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Winners and losers in Turkey’s coup bid
The narrative that this has been an eruption of disgruntled generals and colonels who rebelled against an authoritarian leader is far too simplistic. The target was undoubtedly Erdogan, but the agenda is more complicated than that.
The dramatic events are bound to impact Turkey’s regional and international role in all its dimensions.
One thing can be said with absolute certainty at the outset: this was not a coup attempt by the ‘Kemalists’ who sought to make a desperate move to roll back the tide of political Islam and remove President Recep Erdogan from power. The two main opposition leaders of the principal Kemalist party and the nationalist party respectively have voiced strong solidarity with the democratic forces.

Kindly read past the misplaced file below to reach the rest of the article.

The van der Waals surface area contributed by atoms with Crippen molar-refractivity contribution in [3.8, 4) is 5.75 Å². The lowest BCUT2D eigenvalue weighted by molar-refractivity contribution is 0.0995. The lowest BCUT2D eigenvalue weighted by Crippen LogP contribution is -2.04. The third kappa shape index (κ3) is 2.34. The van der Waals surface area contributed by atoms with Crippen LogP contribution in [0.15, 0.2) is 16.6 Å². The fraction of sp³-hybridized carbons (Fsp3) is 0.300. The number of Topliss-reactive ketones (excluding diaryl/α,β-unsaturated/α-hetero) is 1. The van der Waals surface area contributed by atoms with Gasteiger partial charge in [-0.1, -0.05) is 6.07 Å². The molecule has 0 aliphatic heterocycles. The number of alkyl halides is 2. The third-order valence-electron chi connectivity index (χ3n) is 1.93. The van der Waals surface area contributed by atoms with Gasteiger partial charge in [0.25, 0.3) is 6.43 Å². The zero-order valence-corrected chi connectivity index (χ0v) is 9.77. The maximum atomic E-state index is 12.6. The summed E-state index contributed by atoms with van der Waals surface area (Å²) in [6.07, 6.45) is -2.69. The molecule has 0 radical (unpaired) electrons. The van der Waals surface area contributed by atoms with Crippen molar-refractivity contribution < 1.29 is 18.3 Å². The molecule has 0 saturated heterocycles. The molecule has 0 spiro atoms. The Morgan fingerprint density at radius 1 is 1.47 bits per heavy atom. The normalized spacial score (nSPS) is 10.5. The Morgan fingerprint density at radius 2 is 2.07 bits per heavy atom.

That, in turn, means that the immensely popular Turkish leader at the moment enjoys the sympathy from a wider spectrum of Turkish opinion than the 51% mandate, which the ruling Justice & Development Party secured in the 2014 parliamentary poll.
The overwhelming majority of Turkish people do not want their country to relive its past history with the Pashas systematically subverting the supremacy of elected civilian leaderships.
Erdogan surely senses that he is on the right side of history and he can be expected to take advantage of it in the coming hours, days and weeks. This is one thing.
However, the most ominous thing is that the government has pointed the finger at the followers of the US-based Turkish Islamist leader Fetullah Gulen for staging the abortive coup. (Gulen, unsurprisingly, has rejected the allegation.)
Continue reading via: Winners and losers in Turkey’s coup bid— M.K. BHADRAKUMAR | Asia Times